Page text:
B.B.B. weighs in on General Mills-Campbell soup spat
August 05, 2009
by FoodBusinessNews.net Staff
NEW YORK — The National Advertising Division of the Council of Better Business Bureaus has recommended that General Mills, Inc., the Minneapolis-based maker of Progresso brand soups, discontinue comparative advertising that it said communicates inaccurate messages regarding MSG (monosodium glutamate) content in soups made by Camden, N.J.-based Campbell Soup Co.
The N.A.D., which is the advertising industry’s self-regulatory forum, examined advertising claims in print and on the Internet after Campbell called into question advertisements depicting side-by-side images of a can of Campbell’s soup and a can of General Mills’ Progresso soup (both chicken noodle). Above the can of Campbell’s soup, there was text stating "Campbell’s has 95 soups with MSG." Above the Progresso can, the text read "Progresso has 26 soups with no MSG."
According to Campbell, the ads imply that Progresso soups are a better choice for consumers looking for a soup without MSG.
In defending its ads, General Mills said they were designed to correct misinformation about Progresso being disseminated in Campbell’s advertising for its Select Harvest soups. According to General Mills, the challenged advertising truthfully and accurately informs consumers that there are 26 varieties of Progresso soups that do not contain MSG, and that Campbell’s has more than 90 varieties that do contain MSG. The advertising also stated that Progresso is removing MSG from the remainder of its soups.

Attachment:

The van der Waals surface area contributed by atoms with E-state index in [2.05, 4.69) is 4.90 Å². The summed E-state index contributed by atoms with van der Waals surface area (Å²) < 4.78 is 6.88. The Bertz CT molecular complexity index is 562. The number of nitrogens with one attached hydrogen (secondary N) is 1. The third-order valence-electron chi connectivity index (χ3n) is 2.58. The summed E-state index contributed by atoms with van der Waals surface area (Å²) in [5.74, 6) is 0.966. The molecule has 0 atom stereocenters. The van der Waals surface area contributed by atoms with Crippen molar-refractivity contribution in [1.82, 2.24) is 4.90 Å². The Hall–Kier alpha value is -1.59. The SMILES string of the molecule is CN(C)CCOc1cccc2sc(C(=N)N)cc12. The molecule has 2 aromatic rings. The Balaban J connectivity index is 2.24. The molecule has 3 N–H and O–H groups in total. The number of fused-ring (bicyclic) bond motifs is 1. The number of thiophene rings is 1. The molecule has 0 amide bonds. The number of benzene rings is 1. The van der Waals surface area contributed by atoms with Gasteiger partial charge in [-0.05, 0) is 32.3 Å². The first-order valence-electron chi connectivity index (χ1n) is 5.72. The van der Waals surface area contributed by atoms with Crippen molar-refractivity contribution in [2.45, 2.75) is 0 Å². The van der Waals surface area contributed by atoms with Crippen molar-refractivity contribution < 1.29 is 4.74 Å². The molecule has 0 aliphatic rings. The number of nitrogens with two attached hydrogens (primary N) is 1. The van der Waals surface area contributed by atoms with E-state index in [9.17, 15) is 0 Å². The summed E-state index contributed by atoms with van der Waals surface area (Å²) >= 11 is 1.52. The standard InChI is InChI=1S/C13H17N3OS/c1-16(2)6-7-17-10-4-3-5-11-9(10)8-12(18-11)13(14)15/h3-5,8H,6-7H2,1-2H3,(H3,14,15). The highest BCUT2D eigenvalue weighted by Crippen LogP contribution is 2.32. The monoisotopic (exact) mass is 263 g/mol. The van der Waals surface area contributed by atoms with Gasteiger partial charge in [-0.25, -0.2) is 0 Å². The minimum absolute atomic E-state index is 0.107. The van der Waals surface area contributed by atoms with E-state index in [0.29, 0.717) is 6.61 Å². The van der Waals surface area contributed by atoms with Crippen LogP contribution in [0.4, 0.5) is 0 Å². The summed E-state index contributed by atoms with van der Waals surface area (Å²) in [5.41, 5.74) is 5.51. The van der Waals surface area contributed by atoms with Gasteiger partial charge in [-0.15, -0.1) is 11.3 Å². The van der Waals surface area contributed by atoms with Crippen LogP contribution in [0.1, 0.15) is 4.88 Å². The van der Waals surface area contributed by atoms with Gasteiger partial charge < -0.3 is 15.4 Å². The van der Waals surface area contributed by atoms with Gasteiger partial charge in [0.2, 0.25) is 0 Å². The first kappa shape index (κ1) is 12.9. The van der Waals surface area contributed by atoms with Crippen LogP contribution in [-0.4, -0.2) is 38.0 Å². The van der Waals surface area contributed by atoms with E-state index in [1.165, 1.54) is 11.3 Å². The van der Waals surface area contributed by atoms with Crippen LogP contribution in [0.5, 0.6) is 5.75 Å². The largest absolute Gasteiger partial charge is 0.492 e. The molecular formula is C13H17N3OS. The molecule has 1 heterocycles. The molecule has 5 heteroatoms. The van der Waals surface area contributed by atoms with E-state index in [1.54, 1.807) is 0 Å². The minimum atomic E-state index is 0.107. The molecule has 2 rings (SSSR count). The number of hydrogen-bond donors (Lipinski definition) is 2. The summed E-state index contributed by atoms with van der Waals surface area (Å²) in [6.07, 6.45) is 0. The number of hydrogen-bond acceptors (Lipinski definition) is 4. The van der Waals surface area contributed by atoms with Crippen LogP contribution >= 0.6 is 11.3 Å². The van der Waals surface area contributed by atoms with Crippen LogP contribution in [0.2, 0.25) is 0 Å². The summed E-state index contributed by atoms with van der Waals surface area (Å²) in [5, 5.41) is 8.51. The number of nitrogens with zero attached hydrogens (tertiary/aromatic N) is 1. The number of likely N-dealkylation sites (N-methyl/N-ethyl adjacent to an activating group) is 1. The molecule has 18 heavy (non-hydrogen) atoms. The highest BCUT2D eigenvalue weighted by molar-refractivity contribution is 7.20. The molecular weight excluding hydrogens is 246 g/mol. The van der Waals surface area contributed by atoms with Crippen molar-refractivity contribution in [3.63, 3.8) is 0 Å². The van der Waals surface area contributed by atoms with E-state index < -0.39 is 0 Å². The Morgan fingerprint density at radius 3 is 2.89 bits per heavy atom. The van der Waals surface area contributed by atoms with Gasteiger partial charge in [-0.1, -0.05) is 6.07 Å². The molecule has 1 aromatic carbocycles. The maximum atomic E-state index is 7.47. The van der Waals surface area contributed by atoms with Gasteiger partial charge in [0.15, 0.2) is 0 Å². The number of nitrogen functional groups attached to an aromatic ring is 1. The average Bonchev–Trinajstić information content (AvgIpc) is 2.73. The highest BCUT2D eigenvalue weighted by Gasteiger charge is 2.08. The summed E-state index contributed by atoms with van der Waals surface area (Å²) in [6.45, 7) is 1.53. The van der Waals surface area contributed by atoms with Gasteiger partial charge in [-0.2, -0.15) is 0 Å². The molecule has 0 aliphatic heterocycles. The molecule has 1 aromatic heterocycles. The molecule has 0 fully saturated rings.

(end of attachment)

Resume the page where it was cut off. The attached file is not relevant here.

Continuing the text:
In making its recommendation that General Mills discontinue the ads, N.A.D. noted that, while it is literally truthful that "Campbell’s has 95 soups made with MSG" and "Progresso has 26 delicious soups with no MSG," a consumer may understand the claim to communicate any number of messages about the brands and their relative MSG content, including the inaccurate message that Campbell’s soups are more likely to have MSG than Progresso soups, or that most Campbell’s varieties have MSG or a greater percentage of Campbell’s soups than Progresso soups have MSG.
Additionally, N.A.D. found that, although the advertising does not expressly state anything about the respective percentages of varieties that contain MSG, the comparison, which associates MSG with the competitor, conveys implied messages that were not supported by the underlying evidence.
General Mills has disagreed with N.A.D.’s findings.
"General Mills sought to defend its brand and truthfully inform consumers that … Progresso has soups that do not contain MSG and Campbell has soups that do contain MSG," General Mills said. "Nonetheless, General Mills appreciates the opportunity to participate in the self-regulatory program and will take NAD’s recommendations into account in future advertising."